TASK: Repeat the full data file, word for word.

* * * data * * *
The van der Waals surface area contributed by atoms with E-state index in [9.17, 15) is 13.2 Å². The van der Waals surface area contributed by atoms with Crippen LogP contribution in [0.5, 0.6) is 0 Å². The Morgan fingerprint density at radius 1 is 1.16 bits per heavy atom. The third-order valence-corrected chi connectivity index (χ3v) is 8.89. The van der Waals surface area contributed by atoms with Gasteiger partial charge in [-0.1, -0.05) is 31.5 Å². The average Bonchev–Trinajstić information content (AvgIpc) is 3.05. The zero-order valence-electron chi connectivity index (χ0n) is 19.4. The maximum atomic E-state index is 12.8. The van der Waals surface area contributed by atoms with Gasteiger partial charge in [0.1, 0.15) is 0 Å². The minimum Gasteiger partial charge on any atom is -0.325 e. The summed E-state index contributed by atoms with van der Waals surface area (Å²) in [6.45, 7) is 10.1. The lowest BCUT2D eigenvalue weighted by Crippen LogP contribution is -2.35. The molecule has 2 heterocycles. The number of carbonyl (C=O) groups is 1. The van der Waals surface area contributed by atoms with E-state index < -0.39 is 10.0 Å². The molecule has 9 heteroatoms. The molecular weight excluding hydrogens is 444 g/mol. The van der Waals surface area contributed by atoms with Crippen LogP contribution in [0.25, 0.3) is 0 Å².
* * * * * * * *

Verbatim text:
The van der Waals surface area contributed by atoms with E-state index in [9.17, 15) is 13.2 Å². The van der Waals surface area contributed by atoms with Crippen LogP contribution in [0.5, 0.6) is 0 Å². The Morgan fingerprint density at radius 1 is 1.16 bits per heavy atom. The third-order valence-corrected chi connectivity index (χ3v) is 8.89. The van der Waals surface area contributed by atoms with Gasteiger partial charge in [-0.1, -0.05) is 31.5 Å². The average Bonchev–Trinajstić information content (AvgIpc) is 3.05. The zero-order valence-electron chi connectivity index (χ0n) is 19.4. The maximum atomic E-state index is 12.8. The van der Waals surface area contributed by atoms with Gasteiger partial charge in [0.1, 0.15) is 0 Å². The minimum Gasteiger partial charge on any atom is -0.325 e. The summed E-state index contributed by atoms with van der Waals surface area (Å²) in [6.45, 7) is 10.1. The lowest BCUT2D eigenvalue weighted by Crippen LogP contribution is -2.35. The molecule has 2 heterocycles. The number of carbonyl (C=O) groups is 1. The van der Waals surface area contributed by atoms with E-state index < -0.39 is 10.0 Å². The molecule has 9 heteroatoms. The molecular weight excluding hydrogens is 444 g/mol. The van der Waals surface area contributed by atoms with Crippen LogP contribution in [0.25, 0.3) is 0 Å².